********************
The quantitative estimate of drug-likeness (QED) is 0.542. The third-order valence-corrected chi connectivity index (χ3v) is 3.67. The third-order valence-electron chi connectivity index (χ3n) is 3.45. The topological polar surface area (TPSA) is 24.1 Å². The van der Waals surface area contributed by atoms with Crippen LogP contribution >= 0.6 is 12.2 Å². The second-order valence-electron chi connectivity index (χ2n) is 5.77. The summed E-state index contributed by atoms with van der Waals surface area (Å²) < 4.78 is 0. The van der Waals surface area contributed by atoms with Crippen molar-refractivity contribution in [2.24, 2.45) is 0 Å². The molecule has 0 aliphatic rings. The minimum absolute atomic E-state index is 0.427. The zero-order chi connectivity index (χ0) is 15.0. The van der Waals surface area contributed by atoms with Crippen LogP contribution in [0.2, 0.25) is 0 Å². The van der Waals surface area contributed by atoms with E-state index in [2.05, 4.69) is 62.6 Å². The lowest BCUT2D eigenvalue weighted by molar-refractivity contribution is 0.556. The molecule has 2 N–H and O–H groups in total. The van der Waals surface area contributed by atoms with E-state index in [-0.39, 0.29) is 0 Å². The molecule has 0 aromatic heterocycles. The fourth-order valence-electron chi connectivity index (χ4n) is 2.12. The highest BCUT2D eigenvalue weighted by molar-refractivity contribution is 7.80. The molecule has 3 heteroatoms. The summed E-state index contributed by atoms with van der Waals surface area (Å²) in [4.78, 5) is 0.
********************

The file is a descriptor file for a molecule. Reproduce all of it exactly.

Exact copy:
The quantitative estimate of drug-likeness (QED) is 0.542. The third-order valence-corrected chi connectivity index (χ3v) is 3.67. The third-order valence-electron chi connectivity index (χ3n) is 3.45. The topological polar surface area (TPSA) is 24.1 Å². The van der Waals surface area contributed by atoms with Crippen LogP contribution >= 0.6 is 12.2 Å². The second-order valence-electron chi connectivity index (χ2n) is 5.77. The summed E-state index contributed by atoms with van der Waals surface area (Å²) < 4.78 is 0. The van der Waals surface area contributed by atoms with Crippen molar-refractivity contribution in [2.24, 2.45) is 0 Å². The molecule has 0 aliphatic rings. The minimum absolute atomic E-state index is 0.427. The zero-order chi connectivity index (χ0) is 15.0. The van der Waals surface area contributed by atoms with Crippen LogP contribution in [0.2, 0.25) is 0 Å². The van der Waals surface area contributed by atoms with E-state index in [2.05, 4.69) is 62.6 Å². The lowest BCUT2D eigenvalue weighted by molar-refractivity contribution is 0.556. The molecule has 2 N–H and O–H groups in total. The van der Waals surface area contributed by atoms with E-state index in [-0.39, 0.29) is 0 Å². The molecule has 0 aromatic heterocycles. The fourth-order valence-electron chi connectivity index (χ4n) is 2.12. The highest BCUT2D eigenvalue weighted by molar-refractivity contribution is 7.80. The molecule has 3 heteroatoms. The summed E-state index contributed by atoms with van der Waals surface area (Å²) in [4.78, 5) is 0.